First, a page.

“You never should’ve let her build those damned robots,” I mutter, making sure it’s loud enough Kammy can hear me.
Kammy lets out an exasperated sigh. “Em’s got a knack for these things,” she says in a voice that sounds like she’s pinching her nose. “If I don’t teach her how to program bio-silicate, who’s going to fix Taylor when he breaks down? You? Are you going to repair a Z-wave neural net, Olinda?”
I grit my teeth and finish lacing my boots. Maybe I can. Who knows what I could do before the accident? Maybe I’m a genius and none of us know it.
I suck in a deep breath as I stand, the scent of lavender and sweat swirling around me as I do. Kammy makes this oil we all brush into our hair. Keeps the lice away. I take another calming breath and put my hand on Kammy’s arm.
The air filtration system hums through the room and sends a hesitant vibration up into the soles of my feet. The air tastes stale and sterile. All the lights are off right now to save power. Boxes of slanting gray wash through the glass of the four south-facing windows and slash across the much-gouged wood flooring like a painting discarded by Van Gogh. The cabin is otherwise still as we gather our things.
Kammy turns and looks up at me. Her face softens slightly. She’s not a big woman, Kammy. If it weren’t for the hair she doesn’t let me cut, even her head would be tiny. Pretty much the opposite of me in every way, down to the fact she tans, and I burn in the summer sun. Her clothes are oft-patched rags of cloth we’ve found in storehouses over the years, just like mine.
“I’m worried,” I say, squeezing her forearm slightly. “The little wooden robot, Tony, seems fine enough, but that copper-plated one she made, the one she paired it with? That one keeps wandering.”
“She named it Joe for some reason. Em says they’re playing Hide and Seek,” Kammy mutters. “Don’t know why it keeps heading into the woods, though…”
Kammy opens the door and a stiff, frigid breeze sweeps into the large cabin. She grabs her old knapsack full of sensors and miscellaneous parts and steps outside. I follow, grabbing a couple walkies from their chargers as we leave. I close the door behind me with a sucking sound.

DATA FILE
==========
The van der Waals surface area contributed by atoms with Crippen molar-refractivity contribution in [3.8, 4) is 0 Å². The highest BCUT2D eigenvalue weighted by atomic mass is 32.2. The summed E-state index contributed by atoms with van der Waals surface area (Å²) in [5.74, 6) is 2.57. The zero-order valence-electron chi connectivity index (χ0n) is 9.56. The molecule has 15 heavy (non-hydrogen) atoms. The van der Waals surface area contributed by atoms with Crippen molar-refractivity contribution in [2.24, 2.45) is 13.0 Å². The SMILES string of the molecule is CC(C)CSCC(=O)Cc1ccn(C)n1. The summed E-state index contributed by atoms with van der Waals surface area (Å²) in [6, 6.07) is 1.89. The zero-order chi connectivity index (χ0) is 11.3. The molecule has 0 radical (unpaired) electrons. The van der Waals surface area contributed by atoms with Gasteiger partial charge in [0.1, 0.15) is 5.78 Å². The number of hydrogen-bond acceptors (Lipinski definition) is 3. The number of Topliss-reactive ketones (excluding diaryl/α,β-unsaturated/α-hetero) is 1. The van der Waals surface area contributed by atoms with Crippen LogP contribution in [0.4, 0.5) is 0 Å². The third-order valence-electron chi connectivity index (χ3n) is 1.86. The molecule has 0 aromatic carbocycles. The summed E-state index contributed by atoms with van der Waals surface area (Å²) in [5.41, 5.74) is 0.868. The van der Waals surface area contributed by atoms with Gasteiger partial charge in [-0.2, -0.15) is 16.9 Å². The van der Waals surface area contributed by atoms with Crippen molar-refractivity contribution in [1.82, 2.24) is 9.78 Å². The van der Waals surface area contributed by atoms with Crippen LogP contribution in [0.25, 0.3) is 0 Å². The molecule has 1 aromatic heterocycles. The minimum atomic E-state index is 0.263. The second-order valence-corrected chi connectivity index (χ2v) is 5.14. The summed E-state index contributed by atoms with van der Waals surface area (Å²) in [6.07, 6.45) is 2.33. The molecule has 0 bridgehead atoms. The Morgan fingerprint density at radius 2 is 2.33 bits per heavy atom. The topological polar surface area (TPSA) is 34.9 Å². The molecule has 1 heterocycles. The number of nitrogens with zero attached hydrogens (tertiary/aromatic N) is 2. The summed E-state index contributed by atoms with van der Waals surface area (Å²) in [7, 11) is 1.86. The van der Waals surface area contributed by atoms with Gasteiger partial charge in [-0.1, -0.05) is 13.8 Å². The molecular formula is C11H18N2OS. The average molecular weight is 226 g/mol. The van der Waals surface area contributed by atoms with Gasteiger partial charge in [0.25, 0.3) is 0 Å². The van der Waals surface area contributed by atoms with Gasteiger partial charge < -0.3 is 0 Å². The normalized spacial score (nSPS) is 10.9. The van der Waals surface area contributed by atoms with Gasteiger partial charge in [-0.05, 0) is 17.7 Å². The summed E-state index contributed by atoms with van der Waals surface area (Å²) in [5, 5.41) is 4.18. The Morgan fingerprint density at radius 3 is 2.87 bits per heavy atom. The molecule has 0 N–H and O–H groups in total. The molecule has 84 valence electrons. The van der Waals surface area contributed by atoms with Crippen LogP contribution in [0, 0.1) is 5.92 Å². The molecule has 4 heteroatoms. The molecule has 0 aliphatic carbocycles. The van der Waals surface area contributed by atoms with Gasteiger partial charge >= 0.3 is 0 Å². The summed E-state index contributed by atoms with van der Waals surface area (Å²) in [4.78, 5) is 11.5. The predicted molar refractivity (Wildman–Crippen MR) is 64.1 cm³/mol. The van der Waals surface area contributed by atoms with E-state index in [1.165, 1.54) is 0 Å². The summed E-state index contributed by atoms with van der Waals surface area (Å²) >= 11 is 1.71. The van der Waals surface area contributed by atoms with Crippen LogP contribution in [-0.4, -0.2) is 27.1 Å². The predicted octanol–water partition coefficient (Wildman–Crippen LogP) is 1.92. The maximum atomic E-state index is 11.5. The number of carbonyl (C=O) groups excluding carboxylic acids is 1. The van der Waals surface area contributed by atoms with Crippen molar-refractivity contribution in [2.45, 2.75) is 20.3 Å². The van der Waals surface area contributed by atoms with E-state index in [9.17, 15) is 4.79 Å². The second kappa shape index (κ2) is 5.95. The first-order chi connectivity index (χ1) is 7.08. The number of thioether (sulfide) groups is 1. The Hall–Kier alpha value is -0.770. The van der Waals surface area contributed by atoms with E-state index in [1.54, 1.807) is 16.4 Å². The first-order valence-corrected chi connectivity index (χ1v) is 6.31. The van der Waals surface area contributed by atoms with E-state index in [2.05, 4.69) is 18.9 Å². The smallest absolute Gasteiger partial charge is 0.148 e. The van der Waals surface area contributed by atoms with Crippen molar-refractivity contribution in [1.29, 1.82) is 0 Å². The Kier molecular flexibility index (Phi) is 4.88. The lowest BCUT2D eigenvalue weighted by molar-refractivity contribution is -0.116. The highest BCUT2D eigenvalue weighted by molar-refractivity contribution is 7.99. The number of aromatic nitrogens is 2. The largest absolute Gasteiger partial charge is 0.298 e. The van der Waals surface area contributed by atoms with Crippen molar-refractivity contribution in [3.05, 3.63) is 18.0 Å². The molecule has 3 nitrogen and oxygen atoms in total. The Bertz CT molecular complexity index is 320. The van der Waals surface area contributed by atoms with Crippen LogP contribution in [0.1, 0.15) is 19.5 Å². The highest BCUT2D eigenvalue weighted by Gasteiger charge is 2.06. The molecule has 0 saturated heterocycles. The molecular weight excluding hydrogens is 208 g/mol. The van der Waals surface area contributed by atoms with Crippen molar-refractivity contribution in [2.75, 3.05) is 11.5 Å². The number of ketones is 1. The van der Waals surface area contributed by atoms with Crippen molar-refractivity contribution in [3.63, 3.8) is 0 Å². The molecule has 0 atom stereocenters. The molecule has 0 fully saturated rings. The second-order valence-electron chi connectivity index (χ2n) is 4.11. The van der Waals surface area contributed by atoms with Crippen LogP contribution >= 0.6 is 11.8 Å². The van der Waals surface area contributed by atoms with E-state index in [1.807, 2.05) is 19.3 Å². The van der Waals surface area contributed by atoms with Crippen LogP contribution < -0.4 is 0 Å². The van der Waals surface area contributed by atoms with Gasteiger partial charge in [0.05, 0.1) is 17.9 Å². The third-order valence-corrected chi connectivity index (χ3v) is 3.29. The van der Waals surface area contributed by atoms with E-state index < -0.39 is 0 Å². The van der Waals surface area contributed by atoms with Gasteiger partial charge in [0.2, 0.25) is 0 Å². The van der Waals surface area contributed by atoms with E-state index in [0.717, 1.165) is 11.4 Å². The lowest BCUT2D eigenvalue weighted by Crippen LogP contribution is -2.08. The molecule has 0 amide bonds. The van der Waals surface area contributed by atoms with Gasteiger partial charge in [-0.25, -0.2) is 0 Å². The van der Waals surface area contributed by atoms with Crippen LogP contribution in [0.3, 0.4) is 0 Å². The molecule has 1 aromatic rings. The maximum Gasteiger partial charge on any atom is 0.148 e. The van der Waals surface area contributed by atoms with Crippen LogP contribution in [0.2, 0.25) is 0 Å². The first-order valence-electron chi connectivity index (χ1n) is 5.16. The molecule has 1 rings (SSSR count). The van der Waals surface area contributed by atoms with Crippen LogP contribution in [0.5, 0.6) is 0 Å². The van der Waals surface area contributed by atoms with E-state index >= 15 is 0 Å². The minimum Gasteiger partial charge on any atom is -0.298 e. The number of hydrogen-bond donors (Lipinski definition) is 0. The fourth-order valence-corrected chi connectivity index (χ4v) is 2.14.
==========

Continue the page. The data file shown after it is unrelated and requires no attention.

“There’s a storm coming,” Kammy says, staring off at the western horizon. “Half hour, hour. Looks bad. We need to find her.”
I hand her a walkie, then follow her eyes. A blushing crimson smears across the sky as the sun descends behind the incoming cloud front. It doesn’t look like much to me, but Kammy knows the weather by sight. She can even tell if the rains will be bad or good. Gives us time to get the fields covered.
Soft thuds come from the east side of the house as the old security droid, Taylor, wrangles the chickens. That’s how we found out Em was missing. Taylor was doing her chores while she took off.
“I’ll go northeast,” I say. “Em said she saw a rabbit up there the other day. Might’ve gone after it.”
Kammy nods still staring at the clouds. “Sounds good. I’ll go north. I’ve got to replace some sensors anyway and God knows you’re all thumbs with these things.”
I smile and follow her gaze to the dark smudge on the horizon. “Good or bad?” I ask.
We could use some clean rain. Just been sweeping acid rain these past few weeks.
“‘No green, the waters clean’,” Kammy intones, then waves at me to go. “Be back before sundown. Taylor picked up some weird movement on his sensors last night, but a couple of the sensors went down last week, so he isn’t sure what it was.”
I nod, a ball of anxiety forming in my stomach. Quick flashes fill my thoughts.
Blood. Screams. Disjointed recollections of a broken mind.
Then they’re gone, and I don’t mention them. I never do. The memories come more often than I’d like to admit. They’re never good.
“Be careful,” I say, my heartbeat fluttering.
“You too,” Kammy says, then heads north on the beaten path to the north field we clear every year.
I watch her until she disappears under the barren trees, then head to where Em said she saw that rabbit.
I try, and fail, to dismiss the panic rising in the back of my throat as I break through the tree line.